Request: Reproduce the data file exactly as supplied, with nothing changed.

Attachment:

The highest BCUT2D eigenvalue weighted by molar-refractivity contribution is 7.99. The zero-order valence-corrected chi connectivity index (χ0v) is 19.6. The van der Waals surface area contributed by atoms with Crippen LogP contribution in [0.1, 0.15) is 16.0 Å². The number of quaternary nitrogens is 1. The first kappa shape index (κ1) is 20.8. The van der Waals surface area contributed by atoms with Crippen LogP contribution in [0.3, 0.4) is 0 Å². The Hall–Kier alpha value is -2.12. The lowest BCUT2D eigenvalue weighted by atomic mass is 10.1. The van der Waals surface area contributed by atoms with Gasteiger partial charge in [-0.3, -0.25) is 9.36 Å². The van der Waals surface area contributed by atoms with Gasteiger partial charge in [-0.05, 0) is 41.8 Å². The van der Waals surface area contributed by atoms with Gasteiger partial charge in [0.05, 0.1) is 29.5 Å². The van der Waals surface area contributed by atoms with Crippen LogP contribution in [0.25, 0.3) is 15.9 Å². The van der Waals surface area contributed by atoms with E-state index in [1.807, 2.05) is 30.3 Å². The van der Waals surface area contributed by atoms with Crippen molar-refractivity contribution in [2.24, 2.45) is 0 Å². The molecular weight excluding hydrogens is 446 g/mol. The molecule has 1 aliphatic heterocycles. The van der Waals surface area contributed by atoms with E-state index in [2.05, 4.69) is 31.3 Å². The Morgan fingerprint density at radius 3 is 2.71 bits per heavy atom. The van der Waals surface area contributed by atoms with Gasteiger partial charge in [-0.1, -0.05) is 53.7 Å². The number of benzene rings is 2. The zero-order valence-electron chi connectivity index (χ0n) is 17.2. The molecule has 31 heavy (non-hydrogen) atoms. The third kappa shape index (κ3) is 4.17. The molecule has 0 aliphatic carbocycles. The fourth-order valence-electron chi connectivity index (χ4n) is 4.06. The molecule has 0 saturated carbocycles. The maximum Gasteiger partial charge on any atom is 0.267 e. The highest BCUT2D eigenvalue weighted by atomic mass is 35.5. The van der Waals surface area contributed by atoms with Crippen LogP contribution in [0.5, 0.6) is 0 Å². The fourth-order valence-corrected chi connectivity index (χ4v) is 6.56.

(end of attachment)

The highest BCUT2D eigenvalue weighted by molar-refractivity contribution is 7.99. The zero-order valence-corrected chi connectivity index (χ0v) is 19.6. The van der Waals surface area contributed by atoms with Crippen LogP contribution in [0.1, 0.15) is 16.0 Å². The number of quaternary nitrogens is 1. The first kappa shape index (κ1) is 20.8. The van der Waals surface area contributed by atoms with Crippen LogP contribution in [0.3, 0.4) is 0 Å². The Hall–Kier alpha value is -2.12. The lowest BCUT2D eigenvalue weighted by atomic mass is 10.1. The van der Waals surface area contributed by atoms with Gasteiger partial charge in [-0.3, -0.25) is 9.36 Å². The van der Waals surface area contributed by atoms with Gasteiger partial charge in [-0.05, 0) is 41.8 Å². The van der Waals surface area contributed by atoms with Gasteiger partial charge in [0.05, 0.1) is 29.5 Å². The van der Waals surface area contributed by atoms with Crippen LogP contribution in [0.25, 0.3) is 15.9 Å². The van der Waals surface area contributed by atoms with E-state index in [1.807, 2.05) is 30.3 Å². The van der Waals surface area contributed by atoms with Crippen molar-refractivity contribution in [2.24, 2.45) is 0 Å². The molecular weight excluding hydrogens is 446 g/mol. The molecule has 1 aliphatic heterocycles. The van der Waals surface area contributed by atoms with E-state index in [2.05, 4.69) is 31.3 Å². The Morgan fingerprint density at radius 3 is 2.71 bits per heavy atom. The van der Waals surface area contributed by atoms with Gasteiger partial charge in [-0.1, -0.05) is 53.7 Å². The number of benzene rings is 2. The zero-order valence-electron chi connectivity index (χ0n) is 17.2. The molecule has 31 heavy (non-hydrogen) atoms. The third kappa shape index (κ3) is 4.17. The molecule has 0 aliphatic carbocycles. The fourth-order valence-electron chi connectivity index (χ4n) is 4.06. The molecule has 0 saturated carbocycles. The maximum Gasteiger partial charge on any atom is 0.267 e. The highest BCUT2D eigenvalue weighted by atomic mass is 35.5. The van der Waals surface area contributed by atoms with Crippen LogP contribution in [0.5, 0.6) is 0 Å². The fourth-order valence-corrected chi connectivity index (χ4v) is 6.56.